Friday, December 7, 2012

Wine, movies and music on the 100-point scale

Earlier this week I wrote about a French wine film, "Tu seras mon fils," that I would give it 3 stars on a 5-star scale. How many points on the 100-point wine scale is that?

It's not an easy question, nor is it irrelevant this time of year. We're all choosing movies to see, buying Christmas presents we haven't heard, and buying wines we haven't tasted.

I'm a big fan of using Metacritic in building my wish list for Santa. Metacritic compiles text reviews from magazines and uses an algorithm to convert them to the 100-point scale. Because I'd rather listen to an 80-point Jack White album than a 90-pointer from Taylor Swift, I read the reviews, which of course you should do with wine, and the algorithm is reasonably good.

Metacritic rates albums from about 60 to 100. Movie critics rate movies from zero to 5 stars. But as we all know, the 100-point scale for wine is really only about 82 to 100.

Is there some factual basis for this?

Wines these days are almost never flawed and undrinkable. At worst, they're unbalanced or dull.

We often complain that a bad movie is unwatchable. But when was the last time you left the theatre early? I'll bet we leave bottles unfinished far more often. Moreover, one man's zero-star movie is another man's "Glen or Glenda," the rare film that has the potential to bring literal meaning to ROFL.

I find bad music the most unbearable of the three -- and yet, Metacritic doesn't go to zero for albums. (Pitchfork does, on the 100-point scale, sometimes with appropriate visuals.)

Anyway, I reviewed movies before I did wine. A 3-star movie, on a 5-star scale, is above average. It's a film that fans of the genre would enjoy, but it's not a crossover; if you don't like romances or action films or whatever, you won't like it. Even for genre fans, it's not going to be one of the best of the year. It's diverting, two hours pleasantly spent.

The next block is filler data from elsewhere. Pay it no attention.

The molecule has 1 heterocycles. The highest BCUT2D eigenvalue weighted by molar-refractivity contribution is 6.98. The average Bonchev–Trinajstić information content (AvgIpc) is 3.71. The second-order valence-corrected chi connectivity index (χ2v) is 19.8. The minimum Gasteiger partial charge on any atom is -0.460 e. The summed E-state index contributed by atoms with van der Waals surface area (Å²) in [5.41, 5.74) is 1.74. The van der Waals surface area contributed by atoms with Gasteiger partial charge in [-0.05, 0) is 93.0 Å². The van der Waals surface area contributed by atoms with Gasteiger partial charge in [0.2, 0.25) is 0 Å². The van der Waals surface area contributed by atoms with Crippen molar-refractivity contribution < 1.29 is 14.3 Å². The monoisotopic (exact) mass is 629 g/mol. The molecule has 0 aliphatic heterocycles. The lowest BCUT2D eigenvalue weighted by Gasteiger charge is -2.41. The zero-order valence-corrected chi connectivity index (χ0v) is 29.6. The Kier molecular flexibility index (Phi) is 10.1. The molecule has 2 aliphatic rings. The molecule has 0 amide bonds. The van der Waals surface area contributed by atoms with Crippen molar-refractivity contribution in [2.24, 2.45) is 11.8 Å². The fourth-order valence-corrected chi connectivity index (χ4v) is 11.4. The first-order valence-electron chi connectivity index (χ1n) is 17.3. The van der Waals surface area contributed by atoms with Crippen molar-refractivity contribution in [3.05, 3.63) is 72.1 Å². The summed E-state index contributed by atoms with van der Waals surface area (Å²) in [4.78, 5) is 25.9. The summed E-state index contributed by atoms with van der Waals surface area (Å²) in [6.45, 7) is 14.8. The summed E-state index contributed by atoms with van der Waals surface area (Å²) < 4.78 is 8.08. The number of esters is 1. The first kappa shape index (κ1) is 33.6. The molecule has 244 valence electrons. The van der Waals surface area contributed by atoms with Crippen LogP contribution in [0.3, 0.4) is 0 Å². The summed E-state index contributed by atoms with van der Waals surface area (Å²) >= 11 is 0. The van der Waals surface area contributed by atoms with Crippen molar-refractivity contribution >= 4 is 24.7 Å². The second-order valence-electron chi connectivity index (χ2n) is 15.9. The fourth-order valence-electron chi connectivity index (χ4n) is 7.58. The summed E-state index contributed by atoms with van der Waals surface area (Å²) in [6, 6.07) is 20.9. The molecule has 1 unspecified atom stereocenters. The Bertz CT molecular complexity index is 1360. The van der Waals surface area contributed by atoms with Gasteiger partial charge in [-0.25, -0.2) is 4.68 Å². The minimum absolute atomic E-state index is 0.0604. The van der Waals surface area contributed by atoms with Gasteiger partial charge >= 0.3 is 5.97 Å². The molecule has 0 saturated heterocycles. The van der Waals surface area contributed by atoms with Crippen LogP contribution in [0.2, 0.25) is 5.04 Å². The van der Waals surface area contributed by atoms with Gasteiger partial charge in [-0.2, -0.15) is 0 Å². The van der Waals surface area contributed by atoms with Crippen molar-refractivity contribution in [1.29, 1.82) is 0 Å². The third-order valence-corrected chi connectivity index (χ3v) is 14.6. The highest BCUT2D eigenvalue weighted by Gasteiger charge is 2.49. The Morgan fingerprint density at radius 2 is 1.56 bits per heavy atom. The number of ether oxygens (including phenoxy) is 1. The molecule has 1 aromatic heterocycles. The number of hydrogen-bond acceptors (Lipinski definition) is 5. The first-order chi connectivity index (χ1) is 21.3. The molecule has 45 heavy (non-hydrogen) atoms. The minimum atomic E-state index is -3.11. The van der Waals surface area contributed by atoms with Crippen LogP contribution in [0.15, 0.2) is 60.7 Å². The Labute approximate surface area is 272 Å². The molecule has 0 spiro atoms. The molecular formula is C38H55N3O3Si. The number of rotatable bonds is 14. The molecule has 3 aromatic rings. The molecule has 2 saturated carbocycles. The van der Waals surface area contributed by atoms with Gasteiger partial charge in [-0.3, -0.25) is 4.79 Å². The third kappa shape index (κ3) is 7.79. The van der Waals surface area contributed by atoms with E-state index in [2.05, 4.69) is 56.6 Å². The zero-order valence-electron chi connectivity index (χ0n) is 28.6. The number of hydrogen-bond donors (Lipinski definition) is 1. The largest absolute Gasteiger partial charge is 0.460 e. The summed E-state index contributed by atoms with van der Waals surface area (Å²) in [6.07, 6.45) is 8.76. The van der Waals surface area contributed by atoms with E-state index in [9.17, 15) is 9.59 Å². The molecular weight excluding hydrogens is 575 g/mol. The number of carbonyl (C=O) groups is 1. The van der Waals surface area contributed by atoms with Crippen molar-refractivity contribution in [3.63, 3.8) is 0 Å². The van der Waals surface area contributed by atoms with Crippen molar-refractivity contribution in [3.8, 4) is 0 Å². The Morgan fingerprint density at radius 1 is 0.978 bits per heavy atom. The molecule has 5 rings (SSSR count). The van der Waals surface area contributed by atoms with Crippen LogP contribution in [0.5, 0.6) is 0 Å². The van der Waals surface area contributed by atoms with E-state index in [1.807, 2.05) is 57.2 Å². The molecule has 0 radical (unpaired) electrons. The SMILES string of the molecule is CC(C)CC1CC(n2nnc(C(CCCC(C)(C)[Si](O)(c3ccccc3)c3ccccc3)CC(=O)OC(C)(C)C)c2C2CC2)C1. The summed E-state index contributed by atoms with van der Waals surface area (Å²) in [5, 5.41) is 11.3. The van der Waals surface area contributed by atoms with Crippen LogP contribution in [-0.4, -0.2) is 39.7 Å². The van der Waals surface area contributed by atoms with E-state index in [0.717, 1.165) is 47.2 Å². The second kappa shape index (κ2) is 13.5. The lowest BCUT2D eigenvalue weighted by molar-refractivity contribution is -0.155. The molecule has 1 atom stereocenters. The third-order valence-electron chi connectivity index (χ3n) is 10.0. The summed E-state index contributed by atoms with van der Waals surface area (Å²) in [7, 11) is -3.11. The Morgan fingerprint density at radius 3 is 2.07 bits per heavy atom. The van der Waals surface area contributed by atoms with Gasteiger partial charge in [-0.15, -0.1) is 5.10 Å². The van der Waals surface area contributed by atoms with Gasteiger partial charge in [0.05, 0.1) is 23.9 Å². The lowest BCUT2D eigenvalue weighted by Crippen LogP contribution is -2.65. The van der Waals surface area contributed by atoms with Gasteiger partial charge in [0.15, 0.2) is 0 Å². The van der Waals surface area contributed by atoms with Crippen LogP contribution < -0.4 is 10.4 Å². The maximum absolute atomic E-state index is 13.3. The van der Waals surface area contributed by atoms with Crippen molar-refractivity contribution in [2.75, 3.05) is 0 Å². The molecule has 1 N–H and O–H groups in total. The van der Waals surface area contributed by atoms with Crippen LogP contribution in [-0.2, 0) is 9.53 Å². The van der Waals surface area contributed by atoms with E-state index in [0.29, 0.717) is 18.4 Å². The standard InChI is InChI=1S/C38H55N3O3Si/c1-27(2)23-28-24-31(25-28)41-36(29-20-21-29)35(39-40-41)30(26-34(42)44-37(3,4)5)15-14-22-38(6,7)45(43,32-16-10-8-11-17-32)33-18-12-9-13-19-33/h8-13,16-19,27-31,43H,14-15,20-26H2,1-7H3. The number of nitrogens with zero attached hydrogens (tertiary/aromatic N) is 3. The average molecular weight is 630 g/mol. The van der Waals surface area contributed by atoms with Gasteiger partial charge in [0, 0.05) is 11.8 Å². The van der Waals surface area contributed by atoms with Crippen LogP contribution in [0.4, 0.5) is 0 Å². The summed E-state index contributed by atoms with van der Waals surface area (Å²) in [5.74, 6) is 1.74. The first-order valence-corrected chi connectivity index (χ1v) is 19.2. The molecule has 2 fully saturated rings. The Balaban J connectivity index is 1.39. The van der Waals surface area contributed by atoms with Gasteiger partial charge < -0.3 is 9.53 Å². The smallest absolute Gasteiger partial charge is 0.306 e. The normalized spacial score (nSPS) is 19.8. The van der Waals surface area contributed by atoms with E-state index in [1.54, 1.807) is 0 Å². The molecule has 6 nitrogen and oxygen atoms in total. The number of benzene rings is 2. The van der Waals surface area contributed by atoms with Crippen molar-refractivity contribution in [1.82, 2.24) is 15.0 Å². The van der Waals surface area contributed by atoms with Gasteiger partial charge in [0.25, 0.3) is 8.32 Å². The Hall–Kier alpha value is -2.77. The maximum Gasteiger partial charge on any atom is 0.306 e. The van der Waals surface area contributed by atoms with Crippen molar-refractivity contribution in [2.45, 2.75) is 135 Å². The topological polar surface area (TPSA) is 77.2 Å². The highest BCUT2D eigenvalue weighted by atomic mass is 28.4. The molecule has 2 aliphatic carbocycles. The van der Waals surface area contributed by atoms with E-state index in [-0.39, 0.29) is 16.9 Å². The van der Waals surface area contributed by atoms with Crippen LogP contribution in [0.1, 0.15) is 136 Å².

So where does that sit on a wine scale? Maybe it should be an 80. But in the way the 100-point scale is used today, I'd have to say 88. If it's an 89, that has crossover appeal. If it's an 87, that's probably average for its genre, not above average.

Wow. Just another way of realizing how tightly squeezed we are by the modern 100-point scale. To wit:
5 stars = 97-100
4 1/2 stars =  94-96
4 stars = 91-93
3 1/2 stars = 89-90
3 stars = 88
2 1/2 stars = 85-87
2 stars = 81-84
1 1/2 stars = 80
1 star = 78-79
0 stars = anything lower

That's about right, huh? I mean, "right" in the sense of "that's how we use it," not "that's how it should be."

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Larry Brooks said...

A surprising amount of good scientific work has been done on sensory analysis, which is what reviewing is from a technical point of view. Most of it indicates that we are capable of ranking at best over about a 7 point scale. The common -3 to +3 hedonic scale is the best expression of this. The verbal equivalents are -3 = dislike intensely, -2 = dislike a lot, -1 = dislike somewhat, 0 = don't like or dislike and the positives mirror the negative descriptions. The same body of research indicates that your results are better with trained groups than with individuals. Groups start getting valid at about 12 and plateau at 20.

W. Blake Gray said...

Larry: That's very interesting, thanks for that.

I got accustomed to the 5-star scale, which is really 10 increments. But as you could tell from the way I described using it, film and music critics are (or should be) thinking about more than just like and dislike. Is this a classic; i.e., will it age? Does it have crossover appeal?

I think these questions apply to wine as well.

Larry Brooks said...

Certainly, there are issues of style,typicite of terroir, ageability and any one of a number of other aspects to discuss with a wine, which can be expressed within or outside of the ranking. I've found myself saying more times than I can remember, "I can't stand this wine, but it is excellent for it's type." Still I think a ranking system more intensive or extensive than 7 levels is blowing smoke of one sort or another.

W. Blake Gray said...

Larry: There's another topic entirely -- "I can't stand this wine, but it is excellent for its type." If I don't have to recommend wines like that, I won't. But then I find myself judging in a competition, and I get a wine like this.

Sometimes I think wines that win categories at certain competitions take the hardware even though nobody likes them.

Shane said...

As a wine production professional I usually use a scale from 18-45. Anything at or below 18 is regarded as not fit to make it in any blend above $8. From 19 - 28 would be fit for anything below $15. 29 - 37 is anything below $25 and 38 and above is on a scale above $25. In actuality this is a 50 point scale but I find it hard to score any raw wine above a 45.